WHAT IS IT LIKE to be a woman? Well — how much time have you got? In the time it takes to read Sonja Livingston’s latest collection, Ladies Night at the Dreamland, you can slip into 20 lifetimes and just as many facets of The Feminine: a slave, a murderer, a daredevil, a muse; a sideshow curiosity gawked at by millions, and a blue-skinned woman isolated in Appalachia; a poet, a singer; a member of the disappeared. Dredged up from history, or memory, or fiction, the women populating these pages are simultaneously too little known and eminently worth knowing.

But how to know them? Livingston chooses literary nonfiction as her point of entry, and takes the lead as our narrator and guide from the very first page, in a brief prologue of sorts. Conjuring the Dreamland — “Out on Ontario’s southern shore, a wood-floored pavilion built over a ravine […] [a] dance hall burned to the ground in 1923” — and a breeze coming off the lake, she parts the curtains of her imagination, and parades past us the shadowy figures haunting her:

Here, they take center stage, in essays as diverse as the women they highlight. Some pieces are largely personal, others are poetic renderings of the historical, and many are mash-ups of both.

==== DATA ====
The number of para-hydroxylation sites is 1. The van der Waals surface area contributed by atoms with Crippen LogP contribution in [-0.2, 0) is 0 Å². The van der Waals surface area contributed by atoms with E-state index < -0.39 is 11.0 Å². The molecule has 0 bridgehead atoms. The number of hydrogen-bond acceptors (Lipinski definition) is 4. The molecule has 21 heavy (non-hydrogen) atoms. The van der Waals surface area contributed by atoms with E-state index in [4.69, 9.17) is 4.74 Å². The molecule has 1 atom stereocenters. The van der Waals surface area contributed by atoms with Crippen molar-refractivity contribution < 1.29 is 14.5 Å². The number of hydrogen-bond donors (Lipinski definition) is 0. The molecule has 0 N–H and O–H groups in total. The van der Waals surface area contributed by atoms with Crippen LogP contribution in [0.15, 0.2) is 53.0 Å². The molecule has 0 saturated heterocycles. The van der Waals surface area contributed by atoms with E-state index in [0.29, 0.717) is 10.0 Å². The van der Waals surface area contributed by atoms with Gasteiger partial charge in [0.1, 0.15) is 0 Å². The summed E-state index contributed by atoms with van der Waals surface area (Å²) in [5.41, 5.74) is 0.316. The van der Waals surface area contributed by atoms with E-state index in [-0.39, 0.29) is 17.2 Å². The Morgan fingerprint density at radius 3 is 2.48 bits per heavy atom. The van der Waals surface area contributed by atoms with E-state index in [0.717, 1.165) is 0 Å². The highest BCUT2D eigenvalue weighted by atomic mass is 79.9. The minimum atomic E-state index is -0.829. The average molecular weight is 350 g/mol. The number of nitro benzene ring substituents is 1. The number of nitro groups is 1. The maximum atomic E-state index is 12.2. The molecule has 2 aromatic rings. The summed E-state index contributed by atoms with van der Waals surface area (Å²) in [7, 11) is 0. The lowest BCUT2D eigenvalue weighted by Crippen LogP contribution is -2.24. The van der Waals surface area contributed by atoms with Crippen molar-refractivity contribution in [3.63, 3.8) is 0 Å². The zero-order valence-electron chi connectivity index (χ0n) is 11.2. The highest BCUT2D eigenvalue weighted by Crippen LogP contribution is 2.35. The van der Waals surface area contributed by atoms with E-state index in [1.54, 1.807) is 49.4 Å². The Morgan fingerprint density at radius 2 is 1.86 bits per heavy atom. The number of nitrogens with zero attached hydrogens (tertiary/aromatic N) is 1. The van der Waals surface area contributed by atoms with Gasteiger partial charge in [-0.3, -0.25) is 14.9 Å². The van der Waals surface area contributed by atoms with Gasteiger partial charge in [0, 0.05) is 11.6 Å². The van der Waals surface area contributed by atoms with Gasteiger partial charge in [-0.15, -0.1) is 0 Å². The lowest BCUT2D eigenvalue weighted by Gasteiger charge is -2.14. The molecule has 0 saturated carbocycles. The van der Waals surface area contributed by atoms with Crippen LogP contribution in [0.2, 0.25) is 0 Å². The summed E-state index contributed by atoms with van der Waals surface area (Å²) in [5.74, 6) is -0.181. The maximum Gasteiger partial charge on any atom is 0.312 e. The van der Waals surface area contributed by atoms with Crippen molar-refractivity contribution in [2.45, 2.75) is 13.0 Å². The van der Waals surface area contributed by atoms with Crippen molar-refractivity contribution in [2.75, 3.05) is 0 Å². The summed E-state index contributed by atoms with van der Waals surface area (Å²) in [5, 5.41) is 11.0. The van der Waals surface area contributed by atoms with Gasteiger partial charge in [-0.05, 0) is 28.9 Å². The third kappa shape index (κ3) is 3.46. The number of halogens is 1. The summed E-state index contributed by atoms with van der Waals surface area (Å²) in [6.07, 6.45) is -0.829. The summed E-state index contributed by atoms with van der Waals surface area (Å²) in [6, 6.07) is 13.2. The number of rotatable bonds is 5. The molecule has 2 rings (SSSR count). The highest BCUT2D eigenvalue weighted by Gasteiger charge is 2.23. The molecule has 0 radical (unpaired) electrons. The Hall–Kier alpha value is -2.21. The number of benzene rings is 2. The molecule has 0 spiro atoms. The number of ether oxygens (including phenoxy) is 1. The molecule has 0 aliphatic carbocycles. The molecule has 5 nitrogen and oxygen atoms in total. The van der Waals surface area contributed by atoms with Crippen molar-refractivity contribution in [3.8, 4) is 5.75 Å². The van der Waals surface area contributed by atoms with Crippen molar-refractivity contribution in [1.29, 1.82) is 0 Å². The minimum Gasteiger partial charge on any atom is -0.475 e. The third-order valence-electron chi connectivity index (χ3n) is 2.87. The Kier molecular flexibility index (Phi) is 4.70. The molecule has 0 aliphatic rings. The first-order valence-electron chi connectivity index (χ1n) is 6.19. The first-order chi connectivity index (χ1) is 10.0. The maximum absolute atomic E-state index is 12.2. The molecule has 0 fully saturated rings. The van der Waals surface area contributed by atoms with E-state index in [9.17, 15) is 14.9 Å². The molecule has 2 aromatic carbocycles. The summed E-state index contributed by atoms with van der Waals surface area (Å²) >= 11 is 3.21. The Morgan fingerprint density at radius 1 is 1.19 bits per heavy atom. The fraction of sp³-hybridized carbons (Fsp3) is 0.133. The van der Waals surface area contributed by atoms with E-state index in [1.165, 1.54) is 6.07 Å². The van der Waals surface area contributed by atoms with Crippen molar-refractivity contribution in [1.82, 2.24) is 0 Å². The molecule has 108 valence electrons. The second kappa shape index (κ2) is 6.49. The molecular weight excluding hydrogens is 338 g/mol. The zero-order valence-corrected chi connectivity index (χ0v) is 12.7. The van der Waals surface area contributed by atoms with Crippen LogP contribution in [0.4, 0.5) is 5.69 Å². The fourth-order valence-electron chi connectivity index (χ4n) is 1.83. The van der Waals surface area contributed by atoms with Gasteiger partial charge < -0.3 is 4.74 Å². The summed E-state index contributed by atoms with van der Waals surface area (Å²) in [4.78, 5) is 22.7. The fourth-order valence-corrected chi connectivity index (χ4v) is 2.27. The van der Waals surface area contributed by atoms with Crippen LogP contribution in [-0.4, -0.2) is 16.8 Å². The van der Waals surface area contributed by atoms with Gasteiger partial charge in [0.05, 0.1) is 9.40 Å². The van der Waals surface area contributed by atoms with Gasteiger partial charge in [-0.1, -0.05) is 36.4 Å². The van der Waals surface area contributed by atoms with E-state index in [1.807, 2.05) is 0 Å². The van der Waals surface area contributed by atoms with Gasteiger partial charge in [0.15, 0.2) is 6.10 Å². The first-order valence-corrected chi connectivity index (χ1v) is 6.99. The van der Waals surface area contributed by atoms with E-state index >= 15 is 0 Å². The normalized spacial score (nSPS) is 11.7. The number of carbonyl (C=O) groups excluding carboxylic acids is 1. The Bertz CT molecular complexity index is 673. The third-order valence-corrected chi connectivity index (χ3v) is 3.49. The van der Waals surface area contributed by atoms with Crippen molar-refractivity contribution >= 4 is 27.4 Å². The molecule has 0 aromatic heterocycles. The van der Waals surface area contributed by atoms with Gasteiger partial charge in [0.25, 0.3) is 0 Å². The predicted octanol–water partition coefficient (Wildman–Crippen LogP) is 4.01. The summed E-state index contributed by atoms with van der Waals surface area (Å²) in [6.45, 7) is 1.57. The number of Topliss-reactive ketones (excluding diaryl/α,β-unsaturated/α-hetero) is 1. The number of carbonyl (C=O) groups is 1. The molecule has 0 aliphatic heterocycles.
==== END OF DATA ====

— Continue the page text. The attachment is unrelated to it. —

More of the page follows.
[…]

A handful of subjects intersected directly with my life, while most showed themselves in slivers and bits. But whether they were channeled through half-remembered history lessons, the pages of a newspaper, or the scratch of an old record, each of these women and girls showed herself when I called — coming so close that, at times, I could nearly feel her beside me as I wrote.

It’s to Livingston’s credit that we feel them, too. Her prose — gorgeous, sensual, lyrical — makes entering these essays as easy as playing dress-up: dip your feet into those satin T-strap shoes, wrap yourself into that green turban, squint your eyes and try to peek through the cracks. The cracks, of course, are where Literature lives, where it pries its way in to examine and illuminate deep truths. But what kind of Literature does this, exactly? Fiction is known to be the vehicle for imagination, and historical fiction cleaves imagination to research. Either of these might have been another writer’s choice. But Livingston herself wants to play a part in these stories, which leaves only one option.